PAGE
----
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US stock market daily report (March 25, 2014, Tuesday)

March 26, 2014, Wednesday, 05:32 GMT | 01:32 EST | 11:02 IST | 13:32 SGT
Contributed by Millennium Traders


A lawsuit filed by a coalition of law firms on Monday against General Motors Company (GM-NYSE), indicate the car maker not only knew that the ignition switches in 1.62 million now-recalled cars were faulty, it also knew the problem was made worse by the position of the switch, where it is easily bumped. Faulty ignition switches in the affected, recalled GM vehicles are linked to 12 deaths and 31 crashes. GM has opened its own internal investigation regarding the faulty ignition switches. Federal prosecutors and regulators have opened investigations into the delayed recall by GM and Congressional hearings are planned.

A statement in the lawsuit reads, "Since at least 2005, GM has known that simply replacing the ignition switches on the defective vehicles is not a solution for the potential for the key to inadvertently turn from the 'run' to the 'accessory/off' position in these vehicles." Further allegations in the suit is that GM knew that its key ignition system could shut off the engine without warning, as early as 2001. However, further allegations include that GM made no steps to repair the defect and sold the cars anyway. The lawsuit additionally seeks compensation for the owners for what it says is a loss in value for their cars because of the recall.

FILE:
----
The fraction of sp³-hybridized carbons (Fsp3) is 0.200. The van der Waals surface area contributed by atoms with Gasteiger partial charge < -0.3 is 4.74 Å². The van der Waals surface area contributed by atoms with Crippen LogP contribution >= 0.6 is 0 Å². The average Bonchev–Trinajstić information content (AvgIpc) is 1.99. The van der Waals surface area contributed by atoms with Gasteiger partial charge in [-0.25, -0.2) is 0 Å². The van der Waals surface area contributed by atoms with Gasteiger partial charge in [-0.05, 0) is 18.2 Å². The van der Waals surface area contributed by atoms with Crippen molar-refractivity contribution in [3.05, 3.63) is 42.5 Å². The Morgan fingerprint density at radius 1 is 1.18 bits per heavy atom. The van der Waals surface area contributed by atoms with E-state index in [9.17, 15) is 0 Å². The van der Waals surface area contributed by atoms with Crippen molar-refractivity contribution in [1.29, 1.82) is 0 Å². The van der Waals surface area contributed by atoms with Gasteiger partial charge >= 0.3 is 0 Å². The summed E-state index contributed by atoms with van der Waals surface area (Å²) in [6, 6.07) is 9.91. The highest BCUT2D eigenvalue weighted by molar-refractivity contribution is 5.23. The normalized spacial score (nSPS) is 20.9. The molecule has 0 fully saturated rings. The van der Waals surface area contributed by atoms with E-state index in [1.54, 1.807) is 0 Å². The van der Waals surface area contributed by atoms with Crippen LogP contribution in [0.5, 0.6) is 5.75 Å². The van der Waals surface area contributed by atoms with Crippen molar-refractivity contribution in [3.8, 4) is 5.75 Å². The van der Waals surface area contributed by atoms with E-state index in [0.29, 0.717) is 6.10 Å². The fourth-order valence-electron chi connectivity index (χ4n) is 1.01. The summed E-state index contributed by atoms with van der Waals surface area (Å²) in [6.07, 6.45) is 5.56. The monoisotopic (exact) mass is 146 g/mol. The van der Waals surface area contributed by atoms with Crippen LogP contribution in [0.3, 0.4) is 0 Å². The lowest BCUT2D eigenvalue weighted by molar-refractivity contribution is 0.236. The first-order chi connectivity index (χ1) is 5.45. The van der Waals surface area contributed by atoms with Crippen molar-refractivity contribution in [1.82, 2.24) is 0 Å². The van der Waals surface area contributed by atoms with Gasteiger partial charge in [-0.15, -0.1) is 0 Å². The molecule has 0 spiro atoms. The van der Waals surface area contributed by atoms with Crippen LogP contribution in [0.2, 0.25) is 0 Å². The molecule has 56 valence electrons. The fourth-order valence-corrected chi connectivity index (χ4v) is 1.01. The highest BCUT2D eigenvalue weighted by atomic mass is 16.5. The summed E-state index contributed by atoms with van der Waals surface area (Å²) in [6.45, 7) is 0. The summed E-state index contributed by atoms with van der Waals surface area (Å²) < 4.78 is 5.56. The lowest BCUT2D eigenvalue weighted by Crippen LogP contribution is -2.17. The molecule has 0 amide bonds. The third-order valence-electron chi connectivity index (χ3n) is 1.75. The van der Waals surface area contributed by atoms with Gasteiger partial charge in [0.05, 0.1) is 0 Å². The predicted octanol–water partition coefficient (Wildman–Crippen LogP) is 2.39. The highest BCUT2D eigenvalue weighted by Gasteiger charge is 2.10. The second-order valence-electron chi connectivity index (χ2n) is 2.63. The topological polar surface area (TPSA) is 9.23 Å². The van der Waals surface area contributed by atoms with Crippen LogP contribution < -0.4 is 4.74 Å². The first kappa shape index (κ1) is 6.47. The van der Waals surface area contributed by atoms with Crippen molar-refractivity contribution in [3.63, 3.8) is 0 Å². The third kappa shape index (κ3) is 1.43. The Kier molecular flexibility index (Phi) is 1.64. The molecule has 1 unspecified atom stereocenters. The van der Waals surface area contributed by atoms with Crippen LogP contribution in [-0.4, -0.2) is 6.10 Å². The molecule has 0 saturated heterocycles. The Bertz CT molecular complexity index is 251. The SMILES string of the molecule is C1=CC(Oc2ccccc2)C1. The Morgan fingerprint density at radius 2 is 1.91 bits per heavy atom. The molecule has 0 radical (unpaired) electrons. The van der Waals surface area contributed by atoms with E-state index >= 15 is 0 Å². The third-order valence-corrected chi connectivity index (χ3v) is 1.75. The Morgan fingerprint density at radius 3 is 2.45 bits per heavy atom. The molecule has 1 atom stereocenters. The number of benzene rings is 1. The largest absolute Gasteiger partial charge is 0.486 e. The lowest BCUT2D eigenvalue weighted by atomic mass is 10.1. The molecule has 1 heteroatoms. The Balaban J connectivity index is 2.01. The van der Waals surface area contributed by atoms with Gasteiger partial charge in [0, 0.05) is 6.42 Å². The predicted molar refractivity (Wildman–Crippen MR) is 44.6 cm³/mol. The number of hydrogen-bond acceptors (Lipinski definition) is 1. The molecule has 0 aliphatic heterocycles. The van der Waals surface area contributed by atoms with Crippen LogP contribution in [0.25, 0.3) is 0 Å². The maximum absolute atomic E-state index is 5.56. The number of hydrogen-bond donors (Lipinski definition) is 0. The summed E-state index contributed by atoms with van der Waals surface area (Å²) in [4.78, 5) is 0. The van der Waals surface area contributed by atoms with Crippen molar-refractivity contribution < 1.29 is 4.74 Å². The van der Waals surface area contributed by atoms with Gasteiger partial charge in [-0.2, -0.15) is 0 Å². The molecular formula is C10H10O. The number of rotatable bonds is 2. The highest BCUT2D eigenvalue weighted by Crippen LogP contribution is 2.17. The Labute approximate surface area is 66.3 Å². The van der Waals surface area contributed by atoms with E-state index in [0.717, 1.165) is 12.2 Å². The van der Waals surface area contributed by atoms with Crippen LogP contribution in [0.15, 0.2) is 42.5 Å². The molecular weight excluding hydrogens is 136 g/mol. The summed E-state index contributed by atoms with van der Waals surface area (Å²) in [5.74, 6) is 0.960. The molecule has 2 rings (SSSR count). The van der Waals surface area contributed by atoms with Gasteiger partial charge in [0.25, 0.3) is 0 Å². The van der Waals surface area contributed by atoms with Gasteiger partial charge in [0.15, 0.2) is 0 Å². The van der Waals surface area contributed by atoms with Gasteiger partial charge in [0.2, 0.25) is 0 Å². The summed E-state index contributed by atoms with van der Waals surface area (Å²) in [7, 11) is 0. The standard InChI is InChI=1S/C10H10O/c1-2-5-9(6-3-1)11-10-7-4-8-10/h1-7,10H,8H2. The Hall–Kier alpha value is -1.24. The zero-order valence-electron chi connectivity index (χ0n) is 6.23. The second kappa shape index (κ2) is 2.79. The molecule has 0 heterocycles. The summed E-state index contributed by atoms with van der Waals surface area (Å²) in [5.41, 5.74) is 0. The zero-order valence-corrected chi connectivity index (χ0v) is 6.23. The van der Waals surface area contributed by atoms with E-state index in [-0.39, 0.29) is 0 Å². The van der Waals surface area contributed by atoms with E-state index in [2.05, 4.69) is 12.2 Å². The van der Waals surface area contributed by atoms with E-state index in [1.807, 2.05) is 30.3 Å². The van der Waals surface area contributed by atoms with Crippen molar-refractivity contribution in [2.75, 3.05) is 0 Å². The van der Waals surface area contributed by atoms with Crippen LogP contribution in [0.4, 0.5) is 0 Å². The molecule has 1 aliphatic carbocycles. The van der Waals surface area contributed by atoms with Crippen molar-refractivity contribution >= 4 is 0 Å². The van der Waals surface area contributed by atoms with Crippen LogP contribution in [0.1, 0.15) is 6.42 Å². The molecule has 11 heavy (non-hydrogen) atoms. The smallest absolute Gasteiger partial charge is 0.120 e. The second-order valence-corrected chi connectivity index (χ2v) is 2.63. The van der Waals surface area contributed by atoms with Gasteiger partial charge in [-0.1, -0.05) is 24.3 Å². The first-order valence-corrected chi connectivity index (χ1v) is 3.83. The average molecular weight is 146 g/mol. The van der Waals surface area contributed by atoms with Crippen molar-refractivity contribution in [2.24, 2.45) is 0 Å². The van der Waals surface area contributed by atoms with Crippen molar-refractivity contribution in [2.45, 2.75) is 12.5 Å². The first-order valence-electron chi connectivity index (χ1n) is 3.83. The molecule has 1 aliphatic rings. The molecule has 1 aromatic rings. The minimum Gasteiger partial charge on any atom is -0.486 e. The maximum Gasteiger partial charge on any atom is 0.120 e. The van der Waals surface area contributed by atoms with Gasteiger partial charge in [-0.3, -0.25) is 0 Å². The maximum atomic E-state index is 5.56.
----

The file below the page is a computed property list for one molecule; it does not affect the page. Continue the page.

According to the lawsuit filed in U.S. District Court in San Francisco against GM, the car maker's replacement of the switches is an "insufficient" remedy, and the cars need an additional fix to shield the key or fob from being bumped by the driver.

GM cars involved in the recall for the switch issue include - 2005 to 2007 Chevrolet Cobalt and 2006 to 2007 HHR, 2006 to 2007 Pontiac Solstice and 2007 G5 and the 2003 to 2007 Saturn Ion and 2007 Sky.

Late Friday, what is believed to be the first wrongful death lawsuit against GM, was filed in Minnesota state court, on behalf of three teenage girls who were severely injured or killed during a 2006 crash involving a 2005 Chevy Cobalt, one of the models GM recalled over ignition problems.

Jim Cain, spokesman for GM said the car maker would respond to the lawsuit in due course. "Right now, our biggest focus is on getting these vehicles recalled as quickly as we can with as little inconvenience to customers as possible," Cain said.

In Wisconsin in 2006, 17 year old Megan Phillips was driving a 2005 Chevrolet Cobalt with two friends when the ignition switch moved to the “accessory” position and cut power to the car. The results - their Cobalt hit a telephone junction box and two trees, the air bags did not deploy. Phillips was seriously injured and her two passengers were killed. According to a report commissioned by the National Highway Traffic Safety Administration, investigators have documented the 2006 Wisconsin accident and identified a switch failure similar to one cited by GM in its February recalls.

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